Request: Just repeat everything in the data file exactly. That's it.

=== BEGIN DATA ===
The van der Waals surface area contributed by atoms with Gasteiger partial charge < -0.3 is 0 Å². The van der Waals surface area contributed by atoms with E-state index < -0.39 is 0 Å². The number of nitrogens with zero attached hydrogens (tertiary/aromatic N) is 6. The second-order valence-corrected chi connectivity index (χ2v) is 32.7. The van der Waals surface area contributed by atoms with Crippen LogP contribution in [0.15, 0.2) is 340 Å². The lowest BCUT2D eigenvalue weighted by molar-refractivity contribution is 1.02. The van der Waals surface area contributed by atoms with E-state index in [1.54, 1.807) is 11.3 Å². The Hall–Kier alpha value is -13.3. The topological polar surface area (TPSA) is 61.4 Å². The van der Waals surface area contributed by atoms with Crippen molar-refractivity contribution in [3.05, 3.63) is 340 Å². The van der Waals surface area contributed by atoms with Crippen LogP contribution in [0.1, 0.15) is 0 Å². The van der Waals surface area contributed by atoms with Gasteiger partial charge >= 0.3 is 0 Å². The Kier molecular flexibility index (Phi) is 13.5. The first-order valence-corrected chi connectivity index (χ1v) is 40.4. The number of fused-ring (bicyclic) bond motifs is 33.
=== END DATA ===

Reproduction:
The van der Waals surface area contributed by atoms with Gasteiger partial charge < -0.3 is 0 Å². The van der Waals surface area contributed by atoms with E-state index < -0.39 is 0 Å². The number of nitrogens with zero attached hydrogens (tertiary/aromatic N) is 6. The second-order valence-corrected chi connectivity index (χ2v) is 32.7. The van der Waals surface area contributed by atoms with Crippen LogP contribution in [0.15, 0.2) is 340 Å². The lowest BCUT2D eigenvalue weighted by molar-refractivity contribution is 1.02. The van der Waals surface area contributed by atoms with E-state index in [1.54, 1.807) is 11.3 Å². The Hall–Kier alpha value is -13.3. The topological polar surface area (TPSA) is 61.4 Å². The van der Waals surface area contributed by atoms with Crippen molar-refractivity contribution in [3.05, 3.63) is 340 Å². The van der Waals surface area contributed by atoms with Crippen LogP contribution in [0.1, 0.15) is 0 Å². The van der Waals surface area contributed by atoms with Gasteiger partial charge >= 0.3 is 0 Å². The Kier molecular flexibility index (Phi) is 13.5. The first-order valence-corrected chi connectivity index (χ1v) is 40.4. The number of fused-ring (bicyclic) bond motifs is 33.